# Adversary to Any Collision Resistance Hash Function

I'm reading a notion Any Collision Resistance for Hash Functions. In the lecture define a collision finder CF.

CF is said to $(t,\epsilon)$-break the family of hash functions $F_K$ if the running time is at most $t$, and the probability that CF, on input K, outputs a collision $M,M'$ for $F_K$ is at least $\epsilon$. Here the probability is take over $K$ (key space) and CF's random coins.

My question is What does it means that the probability is take over $K$ and CF's random coins?

CF is a randomized algorithm with input $K$. As a randomized algorithm, it is allowed to do random decisions in its calculations – this can be thought of flipping a coin. The results of these coin-tosses (i.e. a list of heads and tails) – can be thought as another "input".
For each key $K$ and each list of coins, the algorithm either finds a collision or doesn't.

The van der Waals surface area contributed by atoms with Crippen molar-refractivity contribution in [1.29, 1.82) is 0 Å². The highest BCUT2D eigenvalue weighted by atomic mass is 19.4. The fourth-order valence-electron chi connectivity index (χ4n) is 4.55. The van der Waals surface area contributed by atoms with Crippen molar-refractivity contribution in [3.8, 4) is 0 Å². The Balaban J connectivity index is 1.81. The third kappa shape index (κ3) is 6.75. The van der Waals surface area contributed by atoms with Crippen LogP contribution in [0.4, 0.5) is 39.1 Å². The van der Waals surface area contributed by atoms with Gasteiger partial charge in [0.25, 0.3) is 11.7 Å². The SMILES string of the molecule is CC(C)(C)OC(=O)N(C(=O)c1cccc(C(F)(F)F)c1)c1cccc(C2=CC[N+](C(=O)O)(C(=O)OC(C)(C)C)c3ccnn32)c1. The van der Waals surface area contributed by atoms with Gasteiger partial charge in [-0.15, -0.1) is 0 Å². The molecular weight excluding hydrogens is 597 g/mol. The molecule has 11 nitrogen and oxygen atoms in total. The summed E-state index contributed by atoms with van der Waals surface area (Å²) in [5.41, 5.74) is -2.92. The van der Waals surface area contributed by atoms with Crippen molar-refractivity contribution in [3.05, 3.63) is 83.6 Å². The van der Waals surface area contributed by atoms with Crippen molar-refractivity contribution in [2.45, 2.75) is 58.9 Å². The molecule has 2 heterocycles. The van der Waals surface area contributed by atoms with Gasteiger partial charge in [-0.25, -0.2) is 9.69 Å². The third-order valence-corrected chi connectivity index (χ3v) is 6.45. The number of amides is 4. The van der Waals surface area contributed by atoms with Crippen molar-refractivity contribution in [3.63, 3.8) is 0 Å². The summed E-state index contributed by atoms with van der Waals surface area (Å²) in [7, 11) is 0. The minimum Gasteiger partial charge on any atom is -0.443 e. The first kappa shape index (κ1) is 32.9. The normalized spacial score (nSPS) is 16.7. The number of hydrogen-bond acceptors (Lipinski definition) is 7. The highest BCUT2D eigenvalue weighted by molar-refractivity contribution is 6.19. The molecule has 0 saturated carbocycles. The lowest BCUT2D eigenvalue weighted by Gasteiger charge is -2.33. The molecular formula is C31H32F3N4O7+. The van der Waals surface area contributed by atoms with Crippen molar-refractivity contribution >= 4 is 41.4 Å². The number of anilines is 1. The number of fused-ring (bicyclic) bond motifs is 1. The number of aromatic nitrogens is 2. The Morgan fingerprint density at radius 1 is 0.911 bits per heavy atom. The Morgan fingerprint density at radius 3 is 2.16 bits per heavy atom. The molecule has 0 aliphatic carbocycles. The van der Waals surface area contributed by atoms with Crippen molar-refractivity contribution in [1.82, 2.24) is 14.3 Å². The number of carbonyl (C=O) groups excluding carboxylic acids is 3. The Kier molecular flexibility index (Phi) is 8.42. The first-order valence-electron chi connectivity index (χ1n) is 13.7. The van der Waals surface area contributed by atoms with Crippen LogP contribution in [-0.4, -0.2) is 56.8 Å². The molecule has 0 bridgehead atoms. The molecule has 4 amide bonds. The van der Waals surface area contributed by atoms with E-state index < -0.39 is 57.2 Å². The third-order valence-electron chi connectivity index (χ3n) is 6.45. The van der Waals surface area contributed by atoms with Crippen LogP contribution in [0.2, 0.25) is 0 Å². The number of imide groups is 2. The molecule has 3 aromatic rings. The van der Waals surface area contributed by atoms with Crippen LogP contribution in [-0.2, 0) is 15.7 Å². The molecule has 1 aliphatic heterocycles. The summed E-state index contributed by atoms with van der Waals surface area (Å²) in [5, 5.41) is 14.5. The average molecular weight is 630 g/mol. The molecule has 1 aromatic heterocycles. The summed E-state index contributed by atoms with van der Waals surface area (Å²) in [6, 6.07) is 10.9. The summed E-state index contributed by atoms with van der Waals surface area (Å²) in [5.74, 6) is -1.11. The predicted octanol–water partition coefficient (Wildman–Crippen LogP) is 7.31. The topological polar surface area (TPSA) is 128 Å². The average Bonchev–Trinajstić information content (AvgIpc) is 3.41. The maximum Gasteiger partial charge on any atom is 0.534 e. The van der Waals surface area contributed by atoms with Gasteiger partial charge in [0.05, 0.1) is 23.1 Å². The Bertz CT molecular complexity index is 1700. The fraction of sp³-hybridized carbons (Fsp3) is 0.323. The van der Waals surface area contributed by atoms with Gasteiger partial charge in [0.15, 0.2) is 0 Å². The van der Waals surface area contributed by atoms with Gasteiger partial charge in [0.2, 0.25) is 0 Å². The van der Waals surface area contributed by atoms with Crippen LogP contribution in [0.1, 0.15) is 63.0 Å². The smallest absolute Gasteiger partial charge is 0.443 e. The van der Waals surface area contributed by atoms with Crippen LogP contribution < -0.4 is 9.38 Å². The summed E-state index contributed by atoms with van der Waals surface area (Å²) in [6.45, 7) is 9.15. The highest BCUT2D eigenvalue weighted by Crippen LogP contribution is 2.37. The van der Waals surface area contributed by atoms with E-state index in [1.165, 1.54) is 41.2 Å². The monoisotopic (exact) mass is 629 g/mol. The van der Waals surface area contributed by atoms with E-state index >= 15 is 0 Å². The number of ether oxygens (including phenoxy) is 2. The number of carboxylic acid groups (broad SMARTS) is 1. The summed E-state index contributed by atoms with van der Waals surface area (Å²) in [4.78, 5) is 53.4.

For example, if you have a hash function family $F_K$ with $2^{50}$ keys, a (quite dumb, but fast) algorithm would be to toss 200 coins to generate two 100-bit strings and output them. They either are a collision or are not, and it depends both on the key and the tossed coins whether it works. Calculate the number of combinations of "good" keys and tosses on one hand, divide by the total number of keys times the total number of possible coin toss results (this is $2^{50} · 2^{200}$). Assuming that for half of the keys exactly one collision (of 100-bit inputs) exists (and for the other half of the keys there is none), we would have $$P(\text{algorithm finds collision}) = \dfrac{2^{49} · 2 }{2^{50} · 2^{200}} = \frac{1}{2^{200}}.$$ (This is 2 instead of 1 in the first fraction, because if $F_K(a) = F_K(b)$, we also have $F_K(b) = F_K(a)$, and the algorithm could find any of them.)